One of the biggest threats to the safety of motorcyclists is other motorists. Because motorcycles are smaller than other vehicles, they are more difficult to see. And when car and truck drivers do not take the time or make the effort to thoroughly scan the road around them, they can crash into bikers.
In the aftermath of most motor vehicle accidents, an investigation will reveal that one driver was to blame -- or more to blame. It might be a driver distracted by a phone, someone speeding down the highway or a motorist who turned into an intersection without making sure it was clear first.
Florida sees a higher rate of fatal motorcycle accidents than 44 other states in the U.S. And while preliminary data shows that there were fewer fatal accident in the state last year than there were in 2016, there are still over 500 people per year killed in motorcycle crashes.
Every person on the road is at some risk of being involved in motor vehicle accident, whether the crash is their fault or someone else's fault. But while everyone can be in danger of getting hurt, certain people are particularly vulnerable and may be more likely to suffer catastrophic or fatal injuries.
Motorcycles are exposed on the open road. That exposure is part of their appeal: it gives a chance to connect with the road around you amid the fresh air and sunshine. Unfortunately, it also means that a motorcycle accident is far more dangerous than a car accident. According to the U.S. National Highway Traffic Safety Administration, motorcycle fatalities are 28 times more likely than car accident fatalities, measured by miles driven.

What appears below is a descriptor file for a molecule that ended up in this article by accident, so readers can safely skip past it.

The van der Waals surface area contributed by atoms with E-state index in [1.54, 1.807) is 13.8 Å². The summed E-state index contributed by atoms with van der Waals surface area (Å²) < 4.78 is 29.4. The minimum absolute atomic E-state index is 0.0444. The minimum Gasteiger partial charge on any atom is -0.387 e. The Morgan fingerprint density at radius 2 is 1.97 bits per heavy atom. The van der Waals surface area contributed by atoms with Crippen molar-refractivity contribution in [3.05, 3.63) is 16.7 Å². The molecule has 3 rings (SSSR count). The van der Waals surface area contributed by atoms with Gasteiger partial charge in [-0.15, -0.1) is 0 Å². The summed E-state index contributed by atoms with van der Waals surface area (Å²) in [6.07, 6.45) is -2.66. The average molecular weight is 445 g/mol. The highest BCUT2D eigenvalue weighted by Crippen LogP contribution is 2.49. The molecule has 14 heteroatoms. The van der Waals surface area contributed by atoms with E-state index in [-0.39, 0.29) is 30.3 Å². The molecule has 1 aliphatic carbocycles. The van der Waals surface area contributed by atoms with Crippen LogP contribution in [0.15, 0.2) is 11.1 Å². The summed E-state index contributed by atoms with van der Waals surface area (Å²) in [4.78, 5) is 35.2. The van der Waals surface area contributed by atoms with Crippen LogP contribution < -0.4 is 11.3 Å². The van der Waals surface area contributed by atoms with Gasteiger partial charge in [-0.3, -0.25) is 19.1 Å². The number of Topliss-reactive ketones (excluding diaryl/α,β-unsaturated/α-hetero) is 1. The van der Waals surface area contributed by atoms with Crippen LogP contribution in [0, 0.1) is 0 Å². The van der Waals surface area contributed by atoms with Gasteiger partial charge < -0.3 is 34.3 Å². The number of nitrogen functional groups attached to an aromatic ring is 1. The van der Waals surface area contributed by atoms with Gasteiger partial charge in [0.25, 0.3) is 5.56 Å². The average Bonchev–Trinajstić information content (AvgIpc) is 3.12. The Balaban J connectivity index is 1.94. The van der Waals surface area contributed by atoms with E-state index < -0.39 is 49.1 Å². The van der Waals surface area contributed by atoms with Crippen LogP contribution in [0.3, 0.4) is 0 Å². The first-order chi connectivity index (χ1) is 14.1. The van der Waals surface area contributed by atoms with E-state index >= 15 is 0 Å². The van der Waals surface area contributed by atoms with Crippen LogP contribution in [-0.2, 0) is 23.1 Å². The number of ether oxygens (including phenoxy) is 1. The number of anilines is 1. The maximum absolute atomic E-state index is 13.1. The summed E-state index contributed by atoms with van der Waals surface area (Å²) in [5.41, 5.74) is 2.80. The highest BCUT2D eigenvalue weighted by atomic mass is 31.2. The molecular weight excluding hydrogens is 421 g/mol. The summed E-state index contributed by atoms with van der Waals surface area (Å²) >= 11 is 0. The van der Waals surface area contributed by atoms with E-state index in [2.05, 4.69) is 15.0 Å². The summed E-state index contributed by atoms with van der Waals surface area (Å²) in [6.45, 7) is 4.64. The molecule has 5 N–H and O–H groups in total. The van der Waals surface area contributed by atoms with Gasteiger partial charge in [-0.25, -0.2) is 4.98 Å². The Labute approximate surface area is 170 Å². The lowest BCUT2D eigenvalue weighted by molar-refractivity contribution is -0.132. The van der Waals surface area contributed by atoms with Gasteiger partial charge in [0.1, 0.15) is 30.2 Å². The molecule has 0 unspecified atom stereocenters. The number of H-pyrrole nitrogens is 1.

With Memorial Day weekend coming, we should not forget that May is motorcycle safety month. Unlike other regions of the country, Floridians can ride motorcycles nearly all year long, so drivers don’t have to get used to seeing motorcyclists. However, the dangers posed to those who drive cars are even more treacherous for motorcycle riders. After all, bikers are not protected aluminum frames like motorists.
Motorcycle riders are due for some safety upgrades. When you think about it, the motorcycle has been virtually unchanged -- from a safety standpoint -- for decades. The rider is in an inherently dangerous position that could lead to serious or even fatal injuries in an accident that would leave a passenger or driver of a car with minor injuries or no injuries at all. This is all in relation to the open nature of the vehicle. There are no doors or sides or airbags to protect the rider.
Getting into a motor vehicle accident of any kind is a scary moment in a person's life, and the results could be devastating. But if there is one vehicle out on the road that is more at risk in an accident than any other, it is the motorcycle. With few safety options and a wide open vehicle, it is only natural to expect horrific or even fatal injuries to a motorcyclist if they are involved in a crash.
In 2014, there were 4,594 people who died in motorcycle accidents in the United States. Given that number, you would naturally think that we would improve as a society with another year passing. You would think laws, car technology, and human behavior would lead to improved motorcycle safety in the following year. But unfortunately, you would be wrong. In 2015, there were 4,976 people who died in motorcycle accidents in the United States.